A national initiative based at NUIG putting patients at the centre of decision-making on health and social care research has been launched.
Minister of State for Disability Anne Rabbitte has today officially launched the PPI Ignite Network.
Headquartered at NUI Galway, this initiative has programme offices at seven universities across Ireland, a network of local, national and international partners and an expanding group of PPI contributors.
PPI – Public Patient Involvement – aims to produce research that is both more transparent to the public, and more relevant to the needs of patients.
“Nothing about us, without us’ resonates strongly with me and I particularly welcome the emphasis across the PPI Ignite Network on including historically marginalised groups in co-designing research.”
“Involving people who have not had a voice previously can help shape a different and healthier future for so many people in the coming decades,” Anne Rabbitte said.
The network will help to shape the direction of research by having patients and carers collaborate with researchers on what issues are important to prioritise.
The PPI Network has five years of funding now, which will be used to educate students, researchers, policymakers, and the wider public on what this involves.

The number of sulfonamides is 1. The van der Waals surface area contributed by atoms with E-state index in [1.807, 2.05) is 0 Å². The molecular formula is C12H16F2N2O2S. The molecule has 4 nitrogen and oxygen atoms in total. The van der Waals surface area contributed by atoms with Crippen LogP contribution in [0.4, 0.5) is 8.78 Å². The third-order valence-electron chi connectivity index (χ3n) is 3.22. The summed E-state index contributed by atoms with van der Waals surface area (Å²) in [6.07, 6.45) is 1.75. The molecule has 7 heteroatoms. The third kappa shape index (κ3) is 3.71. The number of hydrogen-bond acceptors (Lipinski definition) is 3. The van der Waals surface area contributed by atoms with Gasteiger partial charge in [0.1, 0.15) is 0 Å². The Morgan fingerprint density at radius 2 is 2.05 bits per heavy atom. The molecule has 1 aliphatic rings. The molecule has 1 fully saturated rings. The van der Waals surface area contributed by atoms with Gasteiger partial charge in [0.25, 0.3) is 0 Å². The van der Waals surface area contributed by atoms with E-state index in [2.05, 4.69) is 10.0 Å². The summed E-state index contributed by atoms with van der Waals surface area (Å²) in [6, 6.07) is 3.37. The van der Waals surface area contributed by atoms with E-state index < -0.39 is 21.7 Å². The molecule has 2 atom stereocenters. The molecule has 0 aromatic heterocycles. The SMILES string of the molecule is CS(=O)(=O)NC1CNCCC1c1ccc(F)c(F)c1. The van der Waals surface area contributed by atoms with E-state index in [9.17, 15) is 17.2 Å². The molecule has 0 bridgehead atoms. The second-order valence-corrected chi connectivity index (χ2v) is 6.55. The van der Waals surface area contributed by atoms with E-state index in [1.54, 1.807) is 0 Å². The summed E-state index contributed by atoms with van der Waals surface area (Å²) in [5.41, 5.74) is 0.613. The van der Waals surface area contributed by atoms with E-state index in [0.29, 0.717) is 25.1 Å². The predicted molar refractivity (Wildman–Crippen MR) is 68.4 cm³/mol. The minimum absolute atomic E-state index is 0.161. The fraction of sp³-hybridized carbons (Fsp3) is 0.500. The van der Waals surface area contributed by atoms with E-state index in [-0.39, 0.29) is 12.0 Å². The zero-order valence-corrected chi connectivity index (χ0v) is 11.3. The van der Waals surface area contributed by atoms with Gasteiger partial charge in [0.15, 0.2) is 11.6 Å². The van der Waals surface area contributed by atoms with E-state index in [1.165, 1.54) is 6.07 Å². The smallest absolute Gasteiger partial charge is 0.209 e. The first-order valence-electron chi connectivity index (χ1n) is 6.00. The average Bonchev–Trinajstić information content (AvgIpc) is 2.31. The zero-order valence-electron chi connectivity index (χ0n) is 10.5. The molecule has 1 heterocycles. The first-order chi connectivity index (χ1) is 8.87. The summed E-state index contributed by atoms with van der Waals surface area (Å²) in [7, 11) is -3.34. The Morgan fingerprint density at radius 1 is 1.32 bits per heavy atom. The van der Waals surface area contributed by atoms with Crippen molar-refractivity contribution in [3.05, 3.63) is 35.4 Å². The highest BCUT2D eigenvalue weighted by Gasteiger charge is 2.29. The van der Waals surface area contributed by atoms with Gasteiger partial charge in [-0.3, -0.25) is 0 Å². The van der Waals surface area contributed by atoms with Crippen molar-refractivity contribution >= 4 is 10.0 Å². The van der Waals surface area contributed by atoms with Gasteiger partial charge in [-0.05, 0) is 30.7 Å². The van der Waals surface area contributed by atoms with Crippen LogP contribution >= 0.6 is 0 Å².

It will also examine making it easier for the public to get involved in research, including reaching out to marginalised or disadvantaged groups, and create an online PPI hub to share resources, events, and experience.
Professor Seán Dinneen, Consultant Endocrinologist with the Saolta Healthcare Group, is the national lead for the PPI Ignite Network.
He said that it will “drive excellence and inspire innovation” by embedding the role of the patient involvement in research, building partnerships between research groups and community organisations.
Dr. Anne Cody of the Health Research Board said they have been championing PPI in healthcare for more than five years.
“Our work is clearly illustrating that people’s insights and life experience can inform research in ways researchers operating in isolation can’t.”